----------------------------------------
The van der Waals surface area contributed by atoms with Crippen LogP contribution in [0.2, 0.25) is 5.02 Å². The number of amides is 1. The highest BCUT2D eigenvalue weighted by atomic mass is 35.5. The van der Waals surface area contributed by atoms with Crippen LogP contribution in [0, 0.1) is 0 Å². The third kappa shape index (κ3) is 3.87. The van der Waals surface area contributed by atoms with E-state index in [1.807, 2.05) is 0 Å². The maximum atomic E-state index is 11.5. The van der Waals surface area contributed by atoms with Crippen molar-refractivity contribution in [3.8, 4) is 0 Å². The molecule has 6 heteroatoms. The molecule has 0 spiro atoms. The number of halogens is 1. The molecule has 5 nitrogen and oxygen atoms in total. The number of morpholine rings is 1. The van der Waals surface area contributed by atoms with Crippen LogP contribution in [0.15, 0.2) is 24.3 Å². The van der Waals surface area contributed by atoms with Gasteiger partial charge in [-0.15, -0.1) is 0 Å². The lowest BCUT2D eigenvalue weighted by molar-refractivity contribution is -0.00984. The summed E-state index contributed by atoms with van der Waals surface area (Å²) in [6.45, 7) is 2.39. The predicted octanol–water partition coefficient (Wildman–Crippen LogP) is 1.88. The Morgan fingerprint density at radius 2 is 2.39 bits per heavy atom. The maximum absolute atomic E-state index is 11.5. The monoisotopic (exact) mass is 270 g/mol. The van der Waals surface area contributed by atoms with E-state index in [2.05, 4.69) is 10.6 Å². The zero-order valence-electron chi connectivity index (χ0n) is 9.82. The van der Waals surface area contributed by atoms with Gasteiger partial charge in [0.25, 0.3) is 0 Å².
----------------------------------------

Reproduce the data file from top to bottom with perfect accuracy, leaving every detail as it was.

The van der Waals surface area contributed by atoms with Crippen LogP contribution in [0.2, 0.25) is 5.02 Å². The number of amides is 1. The highest BCUT2D eigenvalue weighted by atomic mass is 35.5. The van der Waals surface area contributed by atoms with Crippen LogP contribution in [0, 0.1) is 0 Å². The third kappa shape index (κ3) is 3.87. The van der Waals surface area contributed by atoms with E-state index in [1.807, 2.05) is 0 Å². The maximum atomic E-state index is 11.5. The van der Waals surface area contributed by atoms with Crippen molar-refractivity contribution in [3.8, 4) is 0 Å². The molecule has 6 heteroatoms. The molecule has 0 spiro atoms. The number of halogens is 1. The molecule has 5 nitrogen and oxygen atoms in total. The number of morpholine rings is 1. The van der Waals surface area contributed by atoms with Crippen LogP contribution in [0.15, 0.2) is 24.3 Å². The van der Waals surface area contributed by atoms with Gasteiger partial charge in [-0.15, -0.1) is 0 Å². The lowest BCUT2D eigenvalue weighted by molar-refractivity contribution is -0.00984. The summed E-state index contributed by atoms with van der Waals surface area (Å²) in [6.45, 7) is 2.39. The predicted octanol–water partition coefficient (Wildman–Crippen LogP) is 1.88. The Morgan fingerprint density at radius 2 is 2.39 bits per heavy atom. The maximum absolute atomic E-state index is 11.5. The monoisotopic (exact) mass is 270 g/mol. The van der Waals surface area contributed by atoms with E-state index in [2.05, 4.69) is 10.6 Å². The zero-order valence-electron chi connectivity index (χ0n) is 9.82. The van der Waals surface area contributed by atoms with Gasteiger partial charge in [0.25, 0.3) is 0 Å².